Intrigued by the challenge of capturing the play of water and light, Monet tested himself further by painting the transformative beauty of London’s fog and smoke in several works executed along the banks of the Thames in three winter painting campaigns from 1899 to 1901. Monet stationed himself on the balcony of Saint Thomas’ Hospital, across the river from his subject, switching from one canvas to another—nineteen in all—as changing weather and light conditions dictated.Their neo-Gothic spires blunted by the mauve gloom of late afternoon, the Houses of Parliament emerge as a massive silhouette. Rays of pale sunshine break through the murk in the upper-right corner of the canvas and burst across the shimmering waters in overlapping strokes of pink, salmon, and yellow. The painter later reworked the canvas in his Giverny studio in 1903 in preparation for an exhibition the following year.
Steeped in the eighteenth century’s celebration of the virtues of the pastoral life, this painting offers a majestic, even heroic image of the peasantry of Breton’s native Artois. With the close of their workday signaled by the glow of the setting sun, three women, pink-cheeked yet seemingly unsullied by their labors, cross flowering potato fields. Endowed with the powerful musculatures of classical figures, the women bear the weight of an impressive yield. The promise of a convivial gathering after their work seems to beckon in the distance to the right, where groups gather around smoky fires. Breton’s blend of the purple thistles and the golden rays of the waning sunshine lends the work a rosy sentimentalism that earned the painter both critical praise and commercial success.
Ghirlandaio depicts the first half of the story of Nastagio degli Onesti, which Giovanni Boccaccio (1313–1375) tells in his Decameron. Nastagio, spurned in love by a lady from an aristocratic family, broods upon his fate in the woods outside Ravenna, where he spies a horrifying scene: a mounted knight and his hounds pursue a naked woman, ultimately capturing her and tearing out her heart. The knight then explains that they are forced to enact this scene weekly as punishment for his suicide—precipitated by her rejection. Ghirlandaio unravels this tale episodically from left to right, by repeating the figure of Nastagio, with his bright, easily identifiable costume, and rhythmically spacing Ravenna’s distinctive pines as well as the peaks and valleys of the distant mountains.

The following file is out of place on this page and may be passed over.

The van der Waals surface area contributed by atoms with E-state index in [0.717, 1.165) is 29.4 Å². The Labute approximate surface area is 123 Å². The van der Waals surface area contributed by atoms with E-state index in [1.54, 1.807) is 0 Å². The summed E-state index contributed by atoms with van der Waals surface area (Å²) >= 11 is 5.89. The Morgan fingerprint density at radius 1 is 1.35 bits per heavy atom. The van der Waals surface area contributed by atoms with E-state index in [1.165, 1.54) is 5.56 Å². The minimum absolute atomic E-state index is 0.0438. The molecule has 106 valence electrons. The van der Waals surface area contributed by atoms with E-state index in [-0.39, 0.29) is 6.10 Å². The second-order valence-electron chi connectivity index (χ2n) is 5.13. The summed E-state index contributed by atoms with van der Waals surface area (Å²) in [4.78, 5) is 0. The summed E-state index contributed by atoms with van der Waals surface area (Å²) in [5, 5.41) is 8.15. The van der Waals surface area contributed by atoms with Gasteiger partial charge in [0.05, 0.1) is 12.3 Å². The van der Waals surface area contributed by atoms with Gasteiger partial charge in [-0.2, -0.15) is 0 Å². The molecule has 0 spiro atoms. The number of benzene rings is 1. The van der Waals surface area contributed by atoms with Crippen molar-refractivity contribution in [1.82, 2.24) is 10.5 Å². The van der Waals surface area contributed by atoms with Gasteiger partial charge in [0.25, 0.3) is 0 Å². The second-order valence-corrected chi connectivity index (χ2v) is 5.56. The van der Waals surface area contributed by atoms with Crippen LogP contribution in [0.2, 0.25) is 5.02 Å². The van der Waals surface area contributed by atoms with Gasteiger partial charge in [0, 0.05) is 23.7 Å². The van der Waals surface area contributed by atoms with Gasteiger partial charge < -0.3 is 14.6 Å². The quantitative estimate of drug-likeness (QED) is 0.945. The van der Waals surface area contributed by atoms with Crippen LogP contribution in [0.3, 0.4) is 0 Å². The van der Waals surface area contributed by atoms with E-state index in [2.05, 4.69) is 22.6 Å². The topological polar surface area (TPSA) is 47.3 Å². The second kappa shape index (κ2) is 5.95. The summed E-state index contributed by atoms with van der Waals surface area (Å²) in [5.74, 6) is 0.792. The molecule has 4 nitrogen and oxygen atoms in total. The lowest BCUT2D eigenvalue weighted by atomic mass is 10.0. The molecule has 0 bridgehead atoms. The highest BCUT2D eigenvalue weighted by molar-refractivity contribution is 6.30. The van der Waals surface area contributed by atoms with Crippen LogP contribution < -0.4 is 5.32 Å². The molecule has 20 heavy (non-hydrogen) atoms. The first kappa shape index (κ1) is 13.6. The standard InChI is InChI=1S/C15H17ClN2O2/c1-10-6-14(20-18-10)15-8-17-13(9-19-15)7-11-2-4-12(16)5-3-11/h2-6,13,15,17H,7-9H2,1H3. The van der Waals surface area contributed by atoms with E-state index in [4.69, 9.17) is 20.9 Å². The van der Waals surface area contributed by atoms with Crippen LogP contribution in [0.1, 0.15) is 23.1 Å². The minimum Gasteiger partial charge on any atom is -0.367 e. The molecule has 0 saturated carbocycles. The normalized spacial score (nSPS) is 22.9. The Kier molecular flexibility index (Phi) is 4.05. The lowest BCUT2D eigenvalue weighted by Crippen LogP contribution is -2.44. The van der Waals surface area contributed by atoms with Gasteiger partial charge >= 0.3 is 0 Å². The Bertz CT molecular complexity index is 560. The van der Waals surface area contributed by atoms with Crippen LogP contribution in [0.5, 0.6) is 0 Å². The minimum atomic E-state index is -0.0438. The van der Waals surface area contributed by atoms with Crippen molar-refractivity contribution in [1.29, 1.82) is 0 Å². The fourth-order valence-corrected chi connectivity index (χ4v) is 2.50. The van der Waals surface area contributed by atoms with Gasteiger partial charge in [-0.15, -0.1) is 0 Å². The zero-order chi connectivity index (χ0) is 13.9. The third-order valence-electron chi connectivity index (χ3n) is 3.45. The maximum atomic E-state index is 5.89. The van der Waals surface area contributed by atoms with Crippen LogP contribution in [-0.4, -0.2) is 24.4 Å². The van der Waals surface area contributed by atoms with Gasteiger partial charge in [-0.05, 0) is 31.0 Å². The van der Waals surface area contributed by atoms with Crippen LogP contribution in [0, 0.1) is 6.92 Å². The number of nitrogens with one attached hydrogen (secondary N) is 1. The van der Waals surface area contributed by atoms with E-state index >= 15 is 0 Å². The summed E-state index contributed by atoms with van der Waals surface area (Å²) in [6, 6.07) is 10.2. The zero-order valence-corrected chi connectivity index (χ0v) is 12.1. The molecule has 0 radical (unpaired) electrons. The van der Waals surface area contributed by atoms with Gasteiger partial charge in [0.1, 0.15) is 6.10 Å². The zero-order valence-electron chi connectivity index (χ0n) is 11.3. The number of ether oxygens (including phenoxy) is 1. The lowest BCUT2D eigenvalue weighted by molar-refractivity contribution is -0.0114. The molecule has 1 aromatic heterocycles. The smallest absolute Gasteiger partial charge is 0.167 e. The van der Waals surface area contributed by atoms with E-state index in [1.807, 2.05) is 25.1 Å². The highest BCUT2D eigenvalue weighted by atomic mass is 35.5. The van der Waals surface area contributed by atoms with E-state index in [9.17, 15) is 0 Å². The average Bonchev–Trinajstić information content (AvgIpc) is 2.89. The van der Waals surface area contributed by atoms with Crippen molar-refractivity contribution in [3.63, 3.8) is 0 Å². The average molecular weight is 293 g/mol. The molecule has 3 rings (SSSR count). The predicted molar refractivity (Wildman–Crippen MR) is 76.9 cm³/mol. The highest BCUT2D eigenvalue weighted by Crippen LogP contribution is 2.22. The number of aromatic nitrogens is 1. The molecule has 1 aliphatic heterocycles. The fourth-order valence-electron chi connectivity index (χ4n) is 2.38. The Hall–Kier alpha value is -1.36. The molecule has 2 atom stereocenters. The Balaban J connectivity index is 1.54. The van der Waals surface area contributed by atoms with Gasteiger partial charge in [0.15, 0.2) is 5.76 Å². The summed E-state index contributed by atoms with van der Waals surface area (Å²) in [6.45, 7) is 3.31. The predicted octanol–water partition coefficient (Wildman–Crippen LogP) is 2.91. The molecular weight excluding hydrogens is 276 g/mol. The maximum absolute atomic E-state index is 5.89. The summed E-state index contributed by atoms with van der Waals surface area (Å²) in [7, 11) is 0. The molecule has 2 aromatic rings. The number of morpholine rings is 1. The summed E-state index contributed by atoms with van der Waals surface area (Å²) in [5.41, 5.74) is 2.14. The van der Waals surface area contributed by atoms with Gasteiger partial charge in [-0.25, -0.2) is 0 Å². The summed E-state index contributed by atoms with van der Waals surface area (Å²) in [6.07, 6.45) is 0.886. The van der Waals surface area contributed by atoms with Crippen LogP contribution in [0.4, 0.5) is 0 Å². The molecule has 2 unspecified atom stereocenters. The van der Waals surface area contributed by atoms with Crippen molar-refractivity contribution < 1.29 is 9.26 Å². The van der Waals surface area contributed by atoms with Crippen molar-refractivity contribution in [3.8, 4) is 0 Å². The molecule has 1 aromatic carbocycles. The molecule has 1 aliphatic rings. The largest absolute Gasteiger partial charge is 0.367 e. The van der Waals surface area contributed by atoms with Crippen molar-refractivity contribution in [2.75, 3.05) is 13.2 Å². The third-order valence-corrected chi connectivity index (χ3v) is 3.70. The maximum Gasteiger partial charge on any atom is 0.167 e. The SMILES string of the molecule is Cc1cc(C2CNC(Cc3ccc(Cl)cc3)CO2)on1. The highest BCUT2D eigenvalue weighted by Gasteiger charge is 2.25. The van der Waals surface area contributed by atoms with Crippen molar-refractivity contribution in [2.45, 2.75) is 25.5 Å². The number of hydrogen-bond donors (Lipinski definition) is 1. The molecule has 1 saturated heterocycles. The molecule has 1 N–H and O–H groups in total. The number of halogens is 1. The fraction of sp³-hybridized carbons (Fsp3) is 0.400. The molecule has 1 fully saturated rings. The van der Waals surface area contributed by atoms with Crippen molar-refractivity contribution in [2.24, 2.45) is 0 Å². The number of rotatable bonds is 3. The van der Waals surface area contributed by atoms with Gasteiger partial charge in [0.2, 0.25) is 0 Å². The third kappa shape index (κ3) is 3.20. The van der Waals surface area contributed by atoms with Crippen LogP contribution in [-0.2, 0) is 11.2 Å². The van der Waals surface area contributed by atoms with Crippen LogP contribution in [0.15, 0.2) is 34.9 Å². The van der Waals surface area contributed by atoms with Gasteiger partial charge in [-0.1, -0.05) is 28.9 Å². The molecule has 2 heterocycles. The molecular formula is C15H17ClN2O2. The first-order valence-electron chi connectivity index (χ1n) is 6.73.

About Time: 700 Years of European Painting
October 3, 2003–January 7, 2008
Drawing on the Museum’s collections, this thematic installation explores how centuries of European artists chose to depict specific moments in time, as well as give a sense of time’s passage, in a variety of painting genres: landscapes, narratives, and portraits. It also looks at how the work itself bears the traces of the time invested in its making, whether a few instants or several years. Among the artists represented are Davide Ghirlandaio, Frans Hals, Francisco de Goya y Lucientes, Claude Monet, Edgar Degas, Paul Cézanne, Giovanni Boldini, Pierre Bonnard, and Pablo Picasso. Although this installation is not presented according to a strict chronology, the works are discussed in terms of the particular historical and cultural era in which each was produced.
Each of the four sections of the installation is devoted to a particular time-related theme. The section called “Rural and Urban Rhythms” contrasts the workday and leisure-time activities of the countryside and the city. “Processing the Landscape” surveys the formal methods that painters have used to render the landscape in “real time.” “Narrative Strategies” shows how artists distill the drama of a story into a single telling moment. And “Tracing the Figure” charts the enduring interest in the human figure, from portraits that place an individual in a clearly defined time frame to timeless abstractions of the human form.
The exhibition is installed in the Museum’s Beaux-Arts Court. With its massive skylight, the Court prompts a particular awareness of the passage of time: as the day progresses, natural light slowly travels around the ambulatory, gradually illuminating one wall after another. Seasonal variations, such as the changing length of days or the shifting angle of the sun’s rays, as well as day-to-day changes of weather, produce a variety of lighting effects, which may offer a distinctly different experience of the work at any given moment in time.
Finally, curatorial decisions concerning the paintings’ display and interpretation—which have changed with each installation of the Museum’s collection over the past century—further contribute to our sense of how time is reflected in these works, even as those decisions suggest the concerns and interests of the moment.
This exhibition is made possible by the Iris and B. Gerald Cantor Foundation in celebration of its 25th Anniversary. Additional support is provided by Arthur Richenthal and other generous friends of the Museum.